Monday's late spring storm is no cause for concern, local growers said Monday. While the rains that fell on San Joaquin County are uncommon this time of year, they weren't causing growers around Lodi worry.
"It is a little late for showers," said Mark Chandler, executive director of the Lodi-Woodbridge Winegrape Commission. "Sometimes see them (showers) into June but we haven't heard of any damage."
The rain affects Lodi's crops of Zinfandel, Chardonnay and Tempranillo grapes similarly, but there isn't cause for concern, he said.
"All growers have been applying sulfur dust," he said. "They put some on before and after the rain."
Spraying winegrape clusters with sulfur dust can prevent mildew from growing on the crops and ruining the fruit.
The isolated storm shouldn't be an issue because the weather is expected to clear up through the week, he said.
Chandler wasn't concerned with the possibility of rain late into the season due to it being an El Nino year. As long as growers take steps to protect their crops, he said, they should be fine.
"The only part you worry about is hail," he said.
An almond grower also wasn't sweating the weather.
"The rain has no affect on almonds," said David Phippen, an almond grower in Ripon. "We are very fortunate."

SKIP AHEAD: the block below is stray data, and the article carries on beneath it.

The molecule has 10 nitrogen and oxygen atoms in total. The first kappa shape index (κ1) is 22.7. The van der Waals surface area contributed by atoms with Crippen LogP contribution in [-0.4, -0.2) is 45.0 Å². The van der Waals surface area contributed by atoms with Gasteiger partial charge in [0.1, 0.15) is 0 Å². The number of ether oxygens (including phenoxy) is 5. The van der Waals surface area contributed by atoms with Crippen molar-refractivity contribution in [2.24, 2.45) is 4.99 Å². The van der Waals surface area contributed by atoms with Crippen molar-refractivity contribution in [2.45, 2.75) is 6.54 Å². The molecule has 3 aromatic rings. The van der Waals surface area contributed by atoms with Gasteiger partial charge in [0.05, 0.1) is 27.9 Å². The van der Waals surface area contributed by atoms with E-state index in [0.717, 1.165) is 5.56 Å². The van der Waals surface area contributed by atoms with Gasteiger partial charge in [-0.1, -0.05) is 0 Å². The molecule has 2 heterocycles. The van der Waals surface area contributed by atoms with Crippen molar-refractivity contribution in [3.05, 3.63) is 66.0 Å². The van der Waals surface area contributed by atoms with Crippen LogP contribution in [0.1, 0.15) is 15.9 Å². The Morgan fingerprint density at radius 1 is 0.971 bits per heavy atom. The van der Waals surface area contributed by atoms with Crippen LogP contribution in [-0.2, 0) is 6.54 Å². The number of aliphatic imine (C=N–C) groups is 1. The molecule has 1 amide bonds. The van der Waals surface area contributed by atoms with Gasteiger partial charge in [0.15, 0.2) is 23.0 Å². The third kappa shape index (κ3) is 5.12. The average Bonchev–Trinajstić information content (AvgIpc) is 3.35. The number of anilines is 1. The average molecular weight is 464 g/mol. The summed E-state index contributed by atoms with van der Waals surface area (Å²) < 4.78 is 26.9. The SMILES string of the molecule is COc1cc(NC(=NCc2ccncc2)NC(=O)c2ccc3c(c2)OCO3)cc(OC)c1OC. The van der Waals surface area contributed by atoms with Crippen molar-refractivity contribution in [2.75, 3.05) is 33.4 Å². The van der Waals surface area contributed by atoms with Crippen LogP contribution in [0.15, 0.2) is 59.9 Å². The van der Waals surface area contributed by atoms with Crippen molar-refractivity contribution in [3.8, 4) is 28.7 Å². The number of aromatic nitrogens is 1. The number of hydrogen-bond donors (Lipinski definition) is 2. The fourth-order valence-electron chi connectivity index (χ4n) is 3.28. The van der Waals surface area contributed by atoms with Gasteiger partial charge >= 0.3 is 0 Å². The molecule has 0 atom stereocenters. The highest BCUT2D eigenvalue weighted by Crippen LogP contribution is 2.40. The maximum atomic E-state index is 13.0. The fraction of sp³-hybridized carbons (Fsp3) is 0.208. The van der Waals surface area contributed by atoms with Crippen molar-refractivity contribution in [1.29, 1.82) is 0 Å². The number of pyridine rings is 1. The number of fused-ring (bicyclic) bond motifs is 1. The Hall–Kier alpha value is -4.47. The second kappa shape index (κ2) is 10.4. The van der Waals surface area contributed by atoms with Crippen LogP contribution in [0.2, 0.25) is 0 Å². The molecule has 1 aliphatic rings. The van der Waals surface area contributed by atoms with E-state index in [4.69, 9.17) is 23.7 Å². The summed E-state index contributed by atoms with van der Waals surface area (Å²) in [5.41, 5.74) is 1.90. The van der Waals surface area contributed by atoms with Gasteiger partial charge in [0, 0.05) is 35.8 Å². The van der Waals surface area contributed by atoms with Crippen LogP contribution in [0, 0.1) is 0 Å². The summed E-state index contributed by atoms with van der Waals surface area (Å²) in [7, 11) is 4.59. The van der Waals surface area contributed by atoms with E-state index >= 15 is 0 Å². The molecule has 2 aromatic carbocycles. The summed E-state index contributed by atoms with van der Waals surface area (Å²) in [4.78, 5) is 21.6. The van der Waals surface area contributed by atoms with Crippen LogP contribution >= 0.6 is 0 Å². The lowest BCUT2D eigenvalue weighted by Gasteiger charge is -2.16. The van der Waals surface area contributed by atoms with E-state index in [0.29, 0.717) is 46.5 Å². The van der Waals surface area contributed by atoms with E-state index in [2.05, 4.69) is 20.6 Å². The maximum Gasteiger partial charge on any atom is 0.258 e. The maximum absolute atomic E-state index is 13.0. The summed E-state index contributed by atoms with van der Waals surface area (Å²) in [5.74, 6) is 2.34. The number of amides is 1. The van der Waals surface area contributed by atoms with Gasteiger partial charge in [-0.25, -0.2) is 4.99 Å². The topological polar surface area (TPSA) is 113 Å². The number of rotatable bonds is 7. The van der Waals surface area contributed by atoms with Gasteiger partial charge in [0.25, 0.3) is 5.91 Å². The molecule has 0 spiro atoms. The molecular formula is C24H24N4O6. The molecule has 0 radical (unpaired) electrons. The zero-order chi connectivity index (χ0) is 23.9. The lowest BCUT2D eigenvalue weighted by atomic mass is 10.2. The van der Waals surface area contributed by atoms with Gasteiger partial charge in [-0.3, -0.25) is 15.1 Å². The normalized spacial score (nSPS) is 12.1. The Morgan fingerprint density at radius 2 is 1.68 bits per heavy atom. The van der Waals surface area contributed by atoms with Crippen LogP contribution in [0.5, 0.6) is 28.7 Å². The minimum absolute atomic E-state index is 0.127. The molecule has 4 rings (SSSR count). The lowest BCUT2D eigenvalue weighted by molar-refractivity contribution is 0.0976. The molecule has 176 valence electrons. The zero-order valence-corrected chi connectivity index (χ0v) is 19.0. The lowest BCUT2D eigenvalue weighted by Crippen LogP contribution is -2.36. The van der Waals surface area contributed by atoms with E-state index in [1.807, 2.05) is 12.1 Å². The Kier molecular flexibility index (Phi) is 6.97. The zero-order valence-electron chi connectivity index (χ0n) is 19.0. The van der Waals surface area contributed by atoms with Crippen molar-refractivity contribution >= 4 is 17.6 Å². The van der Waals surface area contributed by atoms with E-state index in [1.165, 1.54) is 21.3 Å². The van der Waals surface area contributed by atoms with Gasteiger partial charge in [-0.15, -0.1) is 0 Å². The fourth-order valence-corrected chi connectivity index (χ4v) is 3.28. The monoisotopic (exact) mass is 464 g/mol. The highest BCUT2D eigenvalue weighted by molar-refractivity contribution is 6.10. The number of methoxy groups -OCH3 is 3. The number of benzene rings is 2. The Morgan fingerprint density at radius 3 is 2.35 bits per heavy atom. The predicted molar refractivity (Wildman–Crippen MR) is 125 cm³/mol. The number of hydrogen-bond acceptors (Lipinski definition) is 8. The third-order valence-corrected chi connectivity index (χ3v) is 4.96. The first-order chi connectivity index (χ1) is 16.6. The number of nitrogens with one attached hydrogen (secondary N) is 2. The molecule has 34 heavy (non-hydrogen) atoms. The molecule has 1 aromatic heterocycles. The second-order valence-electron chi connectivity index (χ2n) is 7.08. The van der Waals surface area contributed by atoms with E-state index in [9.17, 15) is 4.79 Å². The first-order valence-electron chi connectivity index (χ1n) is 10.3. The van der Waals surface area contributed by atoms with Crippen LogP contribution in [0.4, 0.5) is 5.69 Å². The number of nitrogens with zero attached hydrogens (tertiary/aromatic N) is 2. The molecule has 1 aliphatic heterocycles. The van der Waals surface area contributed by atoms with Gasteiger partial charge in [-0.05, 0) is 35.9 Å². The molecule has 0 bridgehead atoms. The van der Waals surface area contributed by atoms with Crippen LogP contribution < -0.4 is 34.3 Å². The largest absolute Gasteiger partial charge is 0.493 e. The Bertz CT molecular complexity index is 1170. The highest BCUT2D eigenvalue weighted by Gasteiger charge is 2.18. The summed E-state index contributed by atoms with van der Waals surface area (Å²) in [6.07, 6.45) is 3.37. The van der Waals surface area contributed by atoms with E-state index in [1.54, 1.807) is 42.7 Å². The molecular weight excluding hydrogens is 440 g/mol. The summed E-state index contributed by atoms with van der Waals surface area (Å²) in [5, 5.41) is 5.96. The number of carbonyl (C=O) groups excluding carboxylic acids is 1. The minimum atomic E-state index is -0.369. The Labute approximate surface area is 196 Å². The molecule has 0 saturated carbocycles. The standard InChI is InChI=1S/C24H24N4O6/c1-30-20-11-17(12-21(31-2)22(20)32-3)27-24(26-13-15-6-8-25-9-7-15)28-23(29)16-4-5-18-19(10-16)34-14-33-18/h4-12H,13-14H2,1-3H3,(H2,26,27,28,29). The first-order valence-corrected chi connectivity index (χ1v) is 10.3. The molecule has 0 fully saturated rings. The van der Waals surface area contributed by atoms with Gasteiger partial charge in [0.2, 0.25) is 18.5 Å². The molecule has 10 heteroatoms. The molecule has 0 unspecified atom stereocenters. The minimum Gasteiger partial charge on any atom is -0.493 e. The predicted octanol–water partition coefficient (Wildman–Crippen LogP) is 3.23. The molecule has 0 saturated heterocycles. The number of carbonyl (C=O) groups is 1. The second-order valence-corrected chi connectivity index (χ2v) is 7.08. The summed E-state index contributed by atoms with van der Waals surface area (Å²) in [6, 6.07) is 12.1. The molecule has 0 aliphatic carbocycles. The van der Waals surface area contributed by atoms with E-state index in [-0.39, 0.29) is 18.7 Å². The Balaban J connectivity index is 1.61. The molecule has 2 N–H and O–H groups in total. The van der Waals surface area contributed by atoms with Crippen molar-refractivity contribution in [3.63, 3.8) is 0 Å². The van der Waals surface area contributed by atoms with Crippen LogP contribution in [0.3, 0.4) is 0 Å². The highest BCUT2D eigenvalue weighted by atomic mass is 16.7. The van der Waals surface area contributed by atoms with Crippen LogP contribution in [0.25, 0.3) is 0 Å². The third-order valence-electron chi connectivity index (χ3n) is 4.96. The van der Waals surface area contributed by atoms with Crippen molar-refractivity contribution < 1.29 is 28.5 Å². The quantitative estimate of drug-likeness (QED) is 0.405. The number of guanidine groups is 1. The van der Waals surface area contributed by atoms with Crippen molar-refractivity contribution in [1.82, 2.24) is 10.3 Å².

Stiff winds could pose problems for his orchard, he said, but he is in the process of tying the delicate limbs of his young trees to protect his crop from damage.
Growers shouldn't expect more storms on the horizon.
Monday's storms aren't going to continue throughout the week said Mike Pigott, a meteorologist for AccuWeather, a private forecasting service.
After Monday's rain, the area should be experiencing a prolonged dry period, he said.
"The area could break into the 80s as early as Wednesday afternoon," he said.
The measurements of the storm were fairly light, he said.
According to measurements from the Lodi Lake Wilderness Area, Lodi received 0.23 inches of rain Monday.
The rain is helping the area's water storage, said Charles Hardy, senior public affairs representative for East Bay Municipal Utility District.
Pardee Reservoir is 90 percent full, he said, and Camanche Reservoir is 84 percent filled. Precipitation in the Mokelumne River basin is also 90 percent of average, Hardy said. That level has been holding steady for the last week.